The correct dosing of chloroform was especially difficult because the body metabolizes it differently depending on how much has been inhaled. A low dose may kill someone while a higher dose may let them live. Extremely low doses, however, would take away pain while keeping a patient conscious, and was administered to women during childbirth. The drug even got a kick of fame for having been given to Queen Victoria during the birth of two of her children.

Bite Down on a Stick: The History of AnesthesiaS


Laughing Through Surgery

Invented in 1775, nitrous oxide wasn't used in surgeries until Humphry Davy sniffed out its uses in the 1800s. Now that painless surgeries were on everyone's mind, the gas became popular because it didn't have to knock people out to relieve pain. Unlike chloroform and ether, this gas had legs. It's still used in dental surgery and obstetrics, and it's still abused by people who can get their hands on it. A little laugh is a bad bargain, though. Chronic inhalation of nitrous oxide leads to brain and spinal cord damage.

Into the Spine and Into the Veins

By the early twentieth century, huffing went out of fashion. Drugs could be administered more precisely through the injections. The first spinal anesthetic was performed in 1899 by August Bier using cocaine. After some horrifying experimentation they found that their volunteer went completely numb, even when being hit in the shin with a small hammer or rigorous pulling on his testicles. The next fifty years were mostly about making spinal anesthesia more effective and perfecting techniques that could make it continuous, as well as experimentation with intravenous anesthesia.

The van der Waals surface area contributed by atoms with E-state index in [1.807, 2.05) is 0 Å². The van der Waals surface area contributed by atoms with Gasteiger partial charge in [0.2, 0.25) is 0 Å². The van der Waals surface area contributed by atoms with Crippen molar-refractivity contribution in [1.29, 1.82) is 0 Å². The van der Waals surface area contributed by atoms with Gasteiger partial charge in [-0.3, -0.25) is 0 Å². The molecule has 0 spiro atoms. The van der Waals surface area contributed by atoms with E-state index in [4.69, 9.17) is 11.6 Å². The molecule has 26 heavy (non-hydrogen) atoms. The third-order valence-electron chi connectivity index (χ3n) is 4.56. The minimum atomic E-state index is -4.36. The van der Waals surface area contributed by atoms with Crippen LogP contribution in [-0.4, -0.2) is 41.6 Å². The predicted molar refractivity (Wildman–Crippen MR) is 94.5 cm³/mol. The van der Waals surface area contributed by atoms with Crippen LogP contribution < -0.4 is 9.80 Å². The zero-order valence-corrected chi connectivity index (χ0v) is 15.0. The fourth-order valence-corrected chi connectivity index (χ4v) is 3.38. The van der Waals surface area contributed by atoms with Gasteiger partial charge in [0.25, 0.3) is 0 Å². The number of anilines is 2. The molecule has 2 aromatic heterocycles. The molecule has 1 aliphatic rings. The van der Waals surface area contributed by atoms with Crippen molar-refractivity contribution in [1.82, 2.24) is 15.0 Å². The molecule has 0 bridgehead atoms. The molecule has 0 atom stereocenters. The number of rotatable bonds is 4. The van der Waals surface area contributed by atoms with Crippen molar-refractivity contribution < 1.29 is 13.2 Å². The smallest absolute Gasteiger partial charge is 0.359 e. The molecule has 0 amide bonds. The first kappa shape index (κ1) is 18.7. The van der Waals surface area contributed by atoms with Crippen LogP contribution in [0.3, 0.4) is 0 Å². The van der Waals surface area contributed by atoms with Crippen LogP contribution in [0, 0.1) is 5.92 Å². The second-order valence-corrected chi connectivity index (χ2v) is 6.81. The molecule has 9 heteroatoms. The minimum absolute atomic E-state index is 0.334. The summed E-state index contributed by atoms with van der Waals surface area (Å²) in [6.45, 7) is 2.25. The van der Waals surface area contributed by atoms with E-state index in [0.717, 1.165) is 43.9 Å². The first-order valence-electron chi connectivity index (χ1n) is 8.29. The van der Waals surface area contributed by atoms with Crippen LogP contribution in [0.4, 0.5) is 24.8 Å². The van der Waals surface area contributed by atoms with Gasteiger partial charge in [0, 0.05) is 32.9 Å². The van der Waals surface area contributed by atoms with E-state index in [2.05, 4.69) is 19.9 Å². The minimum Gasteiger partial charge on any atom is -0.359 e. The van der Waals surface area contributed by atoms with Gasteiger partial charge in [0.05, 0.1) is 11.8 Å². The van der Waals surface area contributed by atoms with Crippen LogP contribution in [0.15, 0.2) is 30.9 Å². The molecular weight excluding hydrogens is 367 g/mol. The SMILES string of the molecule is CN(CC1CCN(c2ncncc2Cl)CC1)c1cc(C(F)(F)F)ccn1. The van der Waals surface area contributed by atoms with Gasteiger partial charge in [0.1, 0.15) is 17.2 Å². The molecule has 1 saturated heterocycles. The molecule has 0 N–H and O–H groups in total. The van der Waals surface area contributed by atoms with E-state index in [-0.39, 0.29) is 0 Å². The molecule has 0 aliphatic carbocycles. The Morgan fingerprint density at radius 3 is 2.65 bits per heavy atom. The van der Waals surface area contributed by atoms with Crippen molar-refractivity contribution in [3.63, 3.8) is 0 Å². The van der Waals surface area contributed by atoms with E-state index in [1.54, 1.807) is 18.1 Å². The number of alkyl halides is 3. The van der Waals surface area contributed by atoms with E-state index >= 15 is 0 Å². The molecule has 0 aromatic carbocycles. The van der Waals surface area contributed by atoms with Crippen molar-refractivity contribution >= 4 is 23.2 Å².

A real breakthrough came with muscle relaxants. The original muscle relaxant was curare, a plant derivative used in South America as a poison. One of the major dangers of anesthesia was the suppression the human body's reflexive breathing. Muscle relaxants allowed doctors to intubate patients and keep getting oxygen to them during surgery. They also suppressed the body's natural muscle responses, which kept the patient immobilized and allowed doctors to perform a wider variety of surgeries.

Intravenous anesthesia got its first viable option in the 1930s with pentathol, and was refined extensively in World War II. In the 1960s ketamine was introduced - though its now used extensively on animals. Since then, intravenous anesthetics have undergone a slow, steady refining process.

Bite Down on a Stick: The History of Anesthesia


The Ultimate Nightmare

One of the most disturbing - and infamous - problems with modern general anesthesia is its compartmentalization of the drugs. One set of drugs is used to paralyze the body. Another set of drugs is used to render the person unconscious. A trained doctor administers both sets, but it is possible for the drug that paralyzes a patient to work, but the drug that knocks them out to not do its job. Medical horror stories have emerged of people being conscious during surgeries, but completely immobile and unable to signal their pain.

The news on that front is not what most people want to hear - it is possible. But it is unlikely. There are security measures in place. For high-risk surgeries, doctors monitor a patient's brain activity to check for signs of distress. Even for minor procedures, the drugs that immobilize a person are generally only given at the beginning of a procedure. Over time those wear off, and even the least competent surgeon does re-check the patient's level of anesthesia if the patient wakes up screaming.

If that doesn't work - try some lettuce.

Via Disoveries in Medicine, How Stuff Works, eHow, General Anesthesia.com, General Anesthesia.com, Nitrous Oxide, and AAGBI.